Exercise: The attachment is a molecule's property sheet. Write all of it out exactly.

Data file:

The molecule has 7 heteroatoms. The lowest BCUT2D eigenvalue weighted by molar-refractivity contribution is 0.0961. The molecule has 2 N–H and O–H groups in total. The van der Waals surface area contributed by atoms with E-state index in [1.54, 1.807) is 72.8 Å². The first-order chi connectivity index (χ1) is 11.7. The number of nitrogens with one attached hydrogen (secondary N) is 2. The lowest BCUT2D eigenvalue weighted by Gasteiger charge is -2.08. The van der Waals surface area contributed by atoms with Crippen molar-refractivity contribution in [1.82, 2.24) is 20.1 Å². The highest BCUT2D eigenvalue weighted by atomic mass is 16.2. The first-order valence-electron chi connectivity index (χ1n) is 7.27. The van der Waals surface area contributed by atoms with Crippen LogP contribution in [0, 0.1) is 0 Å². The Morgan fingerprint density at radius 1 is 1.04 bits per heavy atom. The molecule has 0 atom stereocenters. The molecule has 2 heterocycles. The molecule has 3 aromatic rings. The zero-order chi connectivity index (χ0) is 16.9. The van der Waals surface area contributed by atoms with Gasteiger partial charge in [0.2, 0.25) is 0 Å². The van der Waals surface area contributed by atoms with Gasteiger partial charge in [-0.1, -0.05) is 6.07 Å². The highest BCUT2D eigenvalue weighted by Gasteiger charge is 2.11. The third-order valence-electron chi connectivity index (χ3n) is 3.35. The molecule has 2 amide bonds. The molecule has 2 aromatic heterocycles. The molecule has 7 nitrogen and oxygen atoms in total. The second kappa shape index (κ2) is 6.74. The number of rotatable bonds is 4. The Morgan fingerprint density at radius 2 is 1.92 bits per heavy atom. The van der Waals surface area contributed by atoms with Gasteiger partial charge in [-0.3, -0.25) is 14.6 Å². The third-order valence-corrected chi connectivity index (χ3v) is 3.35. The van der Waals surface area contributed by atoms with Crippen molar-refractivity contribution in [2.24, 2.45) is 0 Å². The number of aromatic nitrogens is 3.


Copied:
The molecule has 7 heteroatoms. The lowest BCUT2D eigenvalue weighted by molar-refractivity contribution is 0.0961. The molecule has 2 N–H and O–H groups in total. The van der Waals surface area contributed by atoms with E-state index in [1.54, 1.807) is 72.8 Å². The first-order chi connectivity index (χ1) is 11.7. The number of nitrogens with one attached hydrogen (secondary N) is 2. The lowest BCUT2D eigenvalue weighted by Gasteiger charge is -2.08. The van der Waals surface area contributed by atoms with Crippen molar-refractivity contribution in [1.82, 2.24) is 20.1 Å². The highest BCUT2D eigenvalue weighted by atomic mass is 16.2. The first-order valence-electron chi connectivity index (χ1n) is 7.27. The van der Waals surface area contributed by atoms with Crippen LogP contribution in [0, 0.1) is 0 Å². The Morgan fingerprint density at radius 1 is 1.04 bits per heavy atom. The molecule has 0 atom stereocenters. The molecule has 2 heterocycles. The molecule has 3 aromatic rings. The zero-order chi connectivity index (χ0) is 16.9. The van der Waals surface area contributed by atoms with Gasteiger partial charge in [0.2, 0.25) is 0 Å². The van der Waals surface area contributed by atoms with Gasteiger partial charge in [-0.1, -0.05) is 6.07 Å². The highest BCUT2D eigenvalue weighted by Gasteiger charge is 2.11. The third-order valence-electron chi connectivity index (χ3n) is 3.35. The molecule has 2 amide bonds. The molecule has 2 aromatic heterocycles. The molecule has 7 nitrogen and oxygen atoms in total. The second kappa shape index (κ2) is 6.74. The number of rotatable bonds is 4. The Morgan fingerprint density at radius 2 is 1.92 bits per heavy atom. The van der Waals surface area contributed by atoms with Gasteiger partial charge in [-0.3, -0.25) is 14.6 Å². The third-order valence-corrected chi connectivity index (χ3v) is 3.35. The van der Waals surface area contributed by atoms with Crippen molar-refractivity contribution in [2.24, 2.45) is 0 Å². The number of aromatic nitrogens is 3.